Catholics Do Not Adore Saints

United States
September 12, 2009 3:39pm CST
Adoration is restricted exclusively for God. But saints and other people may be asked to pray for you. When a Catholic makes their petition known to a saint all they are doing is simply asking the saint to pray for them. It isn't adoration, because the saint isn't worshiped. He's simply being asked a favor: "Please pray for me." Often the non-Catholic response is that Christ is the one and only mediator between God and humankind, so asking a saint for a favor is unnecessary, as well as no human being can duplicate, replace or enhance what Christ does. Catholics believe the same thing, but the Church adds that when you read the Bible, you see people asking Jesus for favors on behalf of others. Whenever another person asks a favor on behalf of someone else, that's interceding on behalf of someone else's petition. So if a saint asks God for a favor on your behalf, it's called an intercession. The word is Latin "intercedere", which means to plead on another's behalf, to act as an advocate. Remember when you would ask you mother to approach your father about a request you had? Well, that was your mother being an intercessor. So, when a Catholic prays to Mary or a saint for their intercession, they are merely asking Mary or the saint to ask Jesus for help. Catholics believe that any reply, response, or answer only comes from God, but the saint brought the concern to Jesus Christ. Bottom line...just because Catholics ask the saints for prayers does not mean that Catholics worship the saints. Why even pray to Mary or a saint a lot of people ask. Well, the answer is that Catholics don't have to go to anyone but God for prayer, but they believe that it's possible to ask the saints to pray for you just as when you ask another person pray for you. The Catholic Church believes that the only time that prayers to and from the deceased has no effect is when the deceased are damned in Hell.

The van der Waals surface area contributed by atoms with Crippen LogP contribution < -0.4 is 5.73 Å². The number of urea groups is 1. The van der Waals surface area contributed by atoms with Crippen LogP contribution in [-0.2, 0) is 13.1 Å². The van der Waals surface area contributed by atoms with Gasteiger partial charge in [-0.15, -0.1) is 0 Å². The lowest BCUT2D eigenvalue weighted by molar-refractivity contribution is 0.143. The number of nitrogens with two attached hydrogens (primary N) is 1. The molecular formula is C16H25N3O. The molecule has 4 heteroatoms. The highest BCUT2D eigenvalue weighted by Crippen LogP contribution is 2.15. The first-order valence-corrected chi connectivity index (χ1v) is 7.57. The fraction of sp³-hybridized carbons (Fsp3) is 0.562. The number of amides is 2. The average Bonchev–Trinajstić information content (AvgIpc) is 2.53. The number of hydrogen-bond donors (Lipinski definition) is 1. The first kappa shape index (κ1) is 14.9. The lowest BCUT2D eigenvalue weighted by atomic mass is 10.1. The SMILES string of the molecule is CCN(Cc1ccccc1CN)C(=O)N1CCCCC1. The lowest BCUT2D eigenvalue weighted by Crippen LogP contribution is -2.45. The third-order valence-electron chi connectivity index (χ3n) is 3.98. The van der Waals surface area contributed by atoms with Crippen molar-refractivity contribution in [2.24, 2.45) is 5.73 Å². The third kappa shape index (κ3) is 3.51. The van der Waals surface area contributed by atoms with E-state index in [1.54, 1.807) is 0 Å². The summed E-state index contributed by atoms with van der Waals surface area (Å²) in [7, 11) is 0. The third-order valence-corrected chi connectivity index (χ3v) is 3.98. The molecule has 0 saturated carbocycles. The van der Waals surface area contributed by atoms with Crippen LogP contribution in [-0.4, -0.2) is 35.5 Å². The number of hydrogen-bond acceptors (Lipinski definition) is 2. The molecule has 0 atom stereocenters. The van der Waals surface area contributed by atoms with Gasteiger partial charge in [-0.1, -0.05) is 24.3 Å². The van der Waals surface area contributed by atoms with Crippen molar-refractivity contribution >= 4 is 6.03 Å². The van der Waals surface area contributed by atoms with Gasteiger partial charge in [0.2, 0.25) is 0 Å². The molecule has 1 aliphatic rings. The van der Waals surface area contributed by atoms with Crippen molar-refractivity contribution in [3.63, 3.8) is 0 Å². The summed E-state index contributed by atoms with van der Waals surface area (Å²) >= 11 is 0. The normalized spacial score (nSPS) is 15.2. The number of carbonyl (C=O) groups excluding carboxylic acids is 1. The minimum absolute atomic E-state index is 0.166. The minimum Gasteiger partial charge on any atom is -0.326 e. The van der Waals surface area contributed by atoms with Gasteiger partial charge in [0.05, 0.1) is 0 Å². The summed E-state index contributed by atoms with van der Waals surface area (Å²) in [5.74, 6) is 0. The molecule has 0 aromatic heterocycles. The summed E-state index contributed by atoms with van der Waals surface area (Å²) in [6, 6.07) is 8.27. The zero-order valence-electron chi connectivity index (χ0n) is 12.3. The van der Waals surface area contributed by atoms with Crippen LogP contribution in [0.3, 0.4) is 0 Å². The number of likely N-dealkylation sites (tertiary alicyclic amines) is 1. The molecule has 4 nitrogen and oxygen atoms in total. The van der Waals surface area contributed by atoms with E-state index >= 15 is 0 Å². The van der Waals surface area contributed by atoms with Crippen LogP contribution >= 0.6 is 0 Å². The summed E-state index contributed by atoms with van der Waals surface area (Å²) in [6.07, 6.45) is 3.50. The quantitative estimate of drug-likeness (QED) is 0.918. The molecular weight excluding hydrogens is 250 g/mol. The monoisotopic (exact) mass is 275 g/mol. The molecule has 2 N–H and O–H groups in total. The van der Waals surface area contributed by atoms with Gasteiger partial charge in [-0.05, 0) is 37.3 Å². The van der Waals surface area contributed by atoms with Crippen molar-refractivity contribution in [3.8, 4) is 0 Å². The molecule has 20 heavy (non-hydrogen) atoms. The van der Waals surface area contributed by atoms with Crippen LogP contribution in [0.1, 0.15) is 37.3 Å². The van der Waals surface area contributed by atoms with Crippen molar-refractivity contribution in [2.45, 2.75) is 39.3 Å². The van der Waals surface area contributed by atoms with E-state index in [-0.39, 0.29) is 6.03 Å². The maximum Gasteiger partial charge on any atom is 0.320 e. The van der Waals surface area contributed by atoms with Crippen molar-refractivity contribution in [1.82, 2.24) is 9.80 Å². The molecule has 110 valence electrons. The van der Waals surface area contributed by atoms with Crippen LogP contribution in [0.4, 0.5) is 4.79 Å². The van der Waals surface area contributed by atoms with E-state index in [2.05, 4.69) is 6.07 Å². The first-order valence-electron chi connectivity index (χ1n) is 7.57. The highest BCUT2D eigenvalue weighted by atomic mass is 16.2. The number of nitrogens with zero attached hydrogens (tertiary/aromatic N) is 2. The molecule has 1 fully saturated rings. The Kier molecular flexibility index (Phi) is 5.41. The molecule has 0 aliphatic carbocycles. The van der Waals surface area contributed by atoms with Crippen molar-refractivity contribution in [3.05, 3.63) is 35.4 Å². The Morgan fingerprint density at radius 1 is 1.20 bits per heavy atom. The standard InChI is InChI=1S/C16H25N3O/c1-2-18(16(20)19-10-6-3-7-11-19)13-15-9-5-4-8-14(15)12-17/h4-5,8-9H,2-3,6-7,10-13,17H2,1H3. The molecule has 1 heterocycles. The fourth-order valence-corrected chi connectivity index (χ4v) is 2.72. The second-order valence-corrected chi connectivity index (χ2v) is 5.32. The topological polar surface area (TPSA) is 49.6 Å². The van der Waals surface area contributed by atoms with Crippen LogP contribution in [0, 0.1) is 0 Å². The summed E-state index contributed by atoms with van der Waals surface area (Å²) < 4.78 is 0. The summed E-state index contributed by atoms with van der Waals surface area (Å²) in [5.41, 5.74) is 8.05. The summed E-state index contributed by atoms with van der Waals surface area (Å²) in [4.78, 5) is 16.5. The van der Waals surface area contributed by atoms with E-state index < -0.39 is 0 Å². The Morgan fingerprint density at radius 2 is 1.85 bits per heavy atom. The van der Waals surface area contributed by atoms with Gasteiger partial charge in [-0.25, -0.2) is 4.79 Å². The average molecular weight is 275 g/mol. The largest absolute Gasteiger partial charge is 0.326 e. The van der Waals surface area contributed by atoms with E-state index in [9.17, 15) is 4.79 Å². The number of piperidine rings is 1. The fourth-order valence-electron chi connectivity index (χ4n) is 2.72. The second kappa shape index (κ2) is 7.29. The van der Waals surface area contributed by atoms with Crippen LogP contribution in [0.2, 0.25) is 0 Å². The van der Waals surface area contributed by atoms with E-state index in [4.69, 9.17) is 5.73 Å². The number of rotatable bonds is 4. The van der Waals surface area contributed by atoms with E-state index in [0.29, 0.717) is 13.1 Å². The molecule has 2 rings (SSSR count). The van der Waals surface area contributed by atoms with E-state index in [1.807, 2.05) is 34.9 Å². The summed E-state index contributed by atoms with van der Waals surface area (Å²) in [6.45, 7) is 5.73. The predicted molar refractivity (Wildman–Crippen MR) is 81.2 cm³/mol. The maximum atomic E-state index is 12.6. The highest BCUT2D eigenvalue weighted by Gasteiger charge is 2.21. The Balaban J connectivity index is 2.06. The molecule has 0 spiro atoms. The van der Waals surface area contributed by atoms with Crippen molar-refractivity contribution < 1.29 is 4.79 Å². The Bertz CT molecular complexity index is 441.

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7 responses
@matsulori (269)
• United States
13 Sep 09
Thanks, patti, for explaining that. I study all religions, and of them all, Catholicism can sometimes be most confusing! My only question is could you clear up what you meant in your last paragraph? Do you mean to say that you pray to the deceased and/or that the deceased can pray, but that their prayers have no affect if they are damned to hell?
• United States
14 Sep 09
What was meant by that, say your mother was a very good and spiritual woman, and you know she did nothing that would send her directly to hell and she is deceased. It's OK to send a prayer to even her, or talk to her, if you know what I mean. Let's say someone like Ted Bundy now, don't think you'd be wanting to send a prayer his way. LOL Hope that helps